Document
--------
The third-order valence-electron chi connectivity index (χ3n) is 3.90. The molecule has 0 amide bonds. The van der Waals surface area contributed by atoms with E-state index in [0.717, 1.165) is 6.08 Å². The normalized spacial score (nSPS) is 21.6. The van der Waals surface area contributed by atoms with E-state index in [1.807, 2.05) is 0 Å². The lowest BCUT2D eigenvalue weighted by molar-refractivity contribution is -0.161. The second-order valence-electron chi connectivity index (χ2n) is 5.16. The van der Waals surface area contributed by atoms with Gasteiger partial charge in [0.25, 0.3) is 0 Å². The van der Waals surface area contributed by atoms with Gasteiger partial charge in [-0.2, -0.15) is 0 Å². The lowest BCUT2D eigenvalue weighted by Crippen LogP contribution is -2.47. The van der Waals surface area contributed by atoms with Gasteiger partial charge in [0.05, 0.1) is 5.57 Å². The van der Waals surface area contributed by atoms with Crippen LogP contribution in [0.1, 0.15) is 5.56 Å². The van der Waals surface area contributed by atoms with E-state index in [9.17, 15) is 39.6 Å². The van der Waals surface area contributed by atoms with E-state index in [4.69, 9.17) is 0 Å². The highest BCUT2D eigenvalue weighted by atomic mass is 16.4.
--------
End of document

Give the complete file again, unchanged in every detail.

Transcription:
The third-order valence-electron chi connectivity index (χ3n) is 3.90. The molecule has 0 amide bonds. The van der Waals surface area contributed by atoms with E-state index in [0.717, 1.165) is 6.08 Å². The normalized spacial score (nSPS) is 21.6. The van der Waals surface area contributed by atoms with E-state index in [1.807, 2.05) is 0 Å². The lowest BCUT2D eigenvalue weighted by molar-refractivity contribution is -0.161. The second-order valence-electron chi connectivity index (χ2n) is 5.16. The van der Waals surface area contributed by atoms with Gasteiger partial charge in [0.25, 0.3) is 0 Å². The van der Waals surface area contributed by atoms with Gasteiger partial charge in [-0.2, -0.15) is 0 Å². The lowest BCUT2D eigenvalue weighted by Crippen LogP contribution is -2.47. The van der Waals surface area contributed by atoms with Gasteiger partial charge in [0.05, 0.1) is 5.57 Å². The van der Waals surface area contributed by atoms with Crippen LogP contribution in [0.1, 0.15) is 5.56 Å². The van der Waals surface area contributed by atoms with E-state index in [9.17, 15) is 39.6 Å². The van der Waals surface area contributed by atoms with E-state index in [4.69, 9.17) is 0 Å². The highest BCUT2D eigenvalue weighted by atomic mass is 16.4.